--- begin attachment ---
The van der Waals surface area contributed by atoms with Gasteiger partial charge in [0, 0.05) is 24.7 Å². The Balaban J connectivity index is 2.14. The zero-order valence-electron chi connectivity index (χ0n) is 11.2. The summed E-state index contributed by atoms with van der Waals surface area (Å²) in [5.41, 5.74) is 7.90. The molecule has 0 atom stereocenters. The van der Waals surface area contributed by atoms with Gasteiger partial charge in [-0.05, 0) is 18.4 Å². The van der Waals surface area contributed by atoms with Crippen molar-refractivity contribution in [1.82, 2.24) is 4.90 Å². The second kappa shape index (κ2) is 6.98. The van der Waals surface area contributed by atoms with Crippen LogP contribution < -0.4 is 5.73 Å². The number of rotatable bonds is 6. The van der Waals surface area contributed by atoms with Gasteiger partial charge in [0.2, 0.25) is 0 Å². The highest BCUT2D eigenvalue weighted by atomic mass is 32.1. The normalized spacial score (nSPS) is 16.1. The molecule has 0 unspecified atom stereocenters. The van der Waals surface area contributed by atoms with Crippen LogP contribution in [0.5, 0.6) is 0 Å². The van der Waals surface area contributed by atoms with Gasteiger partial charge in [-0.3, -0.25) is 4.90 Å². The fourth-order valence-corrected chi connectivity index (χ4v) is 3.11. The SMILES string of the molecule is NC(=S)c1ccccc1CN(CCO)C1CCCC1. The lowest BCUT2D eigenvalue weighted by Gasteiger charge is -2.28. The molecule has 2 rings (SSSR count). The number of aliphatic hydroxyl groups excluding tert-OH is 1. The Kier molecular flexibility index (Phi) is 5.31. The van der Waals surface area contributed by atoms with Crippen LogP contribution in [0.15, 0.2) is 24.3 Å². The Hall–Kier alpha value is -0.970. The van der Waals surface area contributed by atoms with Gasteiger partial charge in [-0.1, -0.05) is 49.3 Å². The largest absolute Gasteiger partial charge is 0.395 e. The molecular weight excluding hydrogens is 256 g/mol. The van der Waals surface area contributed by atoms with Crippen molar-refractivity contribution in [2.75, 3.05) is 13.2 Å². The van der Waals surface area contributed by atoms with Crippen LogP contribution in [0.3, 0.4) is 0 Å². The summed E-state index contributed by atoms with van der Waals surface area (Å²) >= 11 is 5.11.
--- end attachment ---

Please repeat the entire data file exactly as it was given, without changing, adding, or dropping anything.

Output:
The van der Waals surface area contributed by atoms with Gasteiger partial charge in [0, 0.05) is 24.7 Å². The Balaban J connectivity index is 2.14. The zero-order valence-electron chi connectivity index (χ0n) is 11.2. The summed E-state index contributed by atoms with van der Waals surface area (Å²) in [5.41, 5.74) is 7.90. The molecule has 0 atom stereocenters. The van der Waals surface area contributed by atoms with Gasteiger partial charge in [-0.05, 0) is 18.4 Å². The van der Waals surface area contributed by atoms with Crippen molar-refractivity contribution in [1.82, 2.24) is 4.90 Å². The second kappa shape index (κ2) is 6.98. The van der Waals surface area contributed by atoms with Crippen LogP contribution < -0.4 is 5.73 Å². The number of rotatable bonds is 6. The van der Waals surface area contributed by atoms with Gasteiger partial charge in [0.2, 0.25) is 0 Å². The highest BCUT2D eigenvalue weighted by atomic mass is 32.1. The normalized spacial score (nSPS) is 16.1. The molecule has 0 unspecified atom stereocenters. The van der Waals surface area contributed by atoms with Crippen LogP contribution in [0.5, 0.6) is 0 Å². The van der Waals surface area contributed by atoms with Gasteiger partial charge in [-0.3, -0.25) is 4.90 Å². The fourth-order valence-corrected chi connectivity index (χ4v) is 3.11. The SMILES string of the molecule is NC(=S)c1ccccc1CN(CCO)C1CCCC1. The lowest BCUT2D eigenvalue weighted by Gasteiger charge is -2.28. The molecule has 2 rings (SSSR count). The number of aliphatic hydroxyl groups excluding tert-OH is 1. The Kier molecular flexibility index (Phi) is 5.31. The van der Waals surface area contributed by atoms with Crippen LogP contribution in [0.15, 0.2) is 24.3 Å². The Hall–Kier alpha value is -0.970. The van der Waals surface area contributed by atoms with Gasteiger partial charge in [-0.1, -0.05) is 49.3 Å². The largest absolute Gasteiger partial charge is 0.395 e. The molecular weight excluding hydrogens is 256 g/mol. The van der Waals surface area contributed by atoms with Crippen molar-refractivity contribution in [2.75, 3.05) is 13.2 Å². The van der Waals surface area contributed by atoms with Crippen LogP contribution in [0.3, 0.4) is 0 Å². The summed E-state index contributed by atoms with van der Waals surface area (Å²) >= 11 is 5.11.